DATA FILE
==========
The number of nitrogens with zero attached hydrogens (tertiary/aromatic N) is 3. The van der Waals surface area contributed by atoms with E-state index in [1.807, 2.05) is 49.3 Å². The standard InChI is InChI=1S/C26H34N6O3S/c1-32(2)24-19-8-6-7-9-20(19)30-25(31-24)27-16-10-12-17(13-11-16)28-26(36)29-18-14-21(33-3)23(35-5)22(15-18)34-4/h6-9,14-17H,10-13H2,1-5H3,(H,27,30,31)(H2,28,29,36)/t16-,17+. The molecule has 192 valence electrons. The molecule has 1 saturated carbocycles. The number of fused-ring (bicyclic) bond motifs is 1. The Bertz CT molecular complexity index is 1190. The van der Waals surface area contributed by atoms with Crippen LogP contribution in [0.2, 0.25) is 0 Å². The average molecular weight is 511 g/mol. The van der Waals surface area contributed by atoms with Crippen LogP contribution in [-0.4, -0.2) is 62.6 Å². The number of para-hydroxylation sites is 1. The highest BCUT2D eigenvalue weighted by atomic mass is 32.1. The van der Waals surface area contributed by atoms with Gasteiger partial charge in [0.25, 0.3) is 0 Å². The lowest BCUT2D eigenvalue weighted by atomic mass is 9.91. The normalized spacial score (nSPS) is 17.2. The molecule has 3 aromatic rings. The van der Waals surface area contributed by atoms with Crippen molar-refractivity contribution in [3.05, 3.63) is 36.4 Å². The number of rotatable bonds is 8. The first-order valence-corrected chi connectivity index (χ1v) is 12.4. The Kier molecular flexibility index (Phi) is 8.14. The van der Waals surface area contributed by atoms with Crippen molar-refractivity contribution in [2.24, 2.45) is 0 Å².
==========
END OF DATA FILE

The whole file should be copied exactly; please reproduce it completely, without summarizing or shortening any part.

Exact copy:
The number of nitrogens with zero attached hydrogens (tertiary/aromatic N) is 3. The van der Waals surface area contributed by atoms with E-state index in [1.807, 2.05) is 49.3 Å². The standard InChI is InChI=1S/C26H34N6O3S/c1-32(2)24-19-8-6-7-9-20(19)30-25(31-24)27-16-10-12-17(13-11-16)28-26(36)29-18-14-21(33-3)23(35-5)22(15-18)34-4/h6-9,14-17H,10-13H2,1-5H3,(H,27,30,31)(H2,28,29,36)/t16-,17+. The molecule has 192 valence electrons. The molecule has 1 saturated carbocycles. The number of fused-ring (bicyclic) bond motifs is 1. The Bertz CT molecular complexity index is 1190. The van der Waals surface area contributed by atoms with Crippen LogP contribution in [0.2, 0.25) is 0 Å². The average molecular weight is 511 g/mol. The van der Waals surface area contributed by atoms with Crippen LogP contribution in [-0.4, -0.2) is 62.6 Å². The number of para-hydroxylation sites is 1. The highest BCUT2D eigenvalue weighted by atomic mass is 32.1. The van der Waals surface area contributed by atoms with Gasteiger partial charge in [0.25, 0.3) is 0 Å². The lowest BCUT2D eigenvalue weighted by atomic mass is 9.91. The normalized spacial score (nSPS) is 17.2. The molecule has 3 aromatic rings. The van der Waals surface area contributed by atoms with Crippen molar-refractivity contribution in [3.05, 3.63) is 36.4 Å². The number of rotatable bonds is 8. The first-order valence-corrected chi connectivity index (χ1v) is 12.4. The Kier molecular flexibility index (Phi) is 8.14. The van der Waals surface area contributed by atoms with Crippen molar-refractivity contribution in [2.24, 2.45) is 0 Å².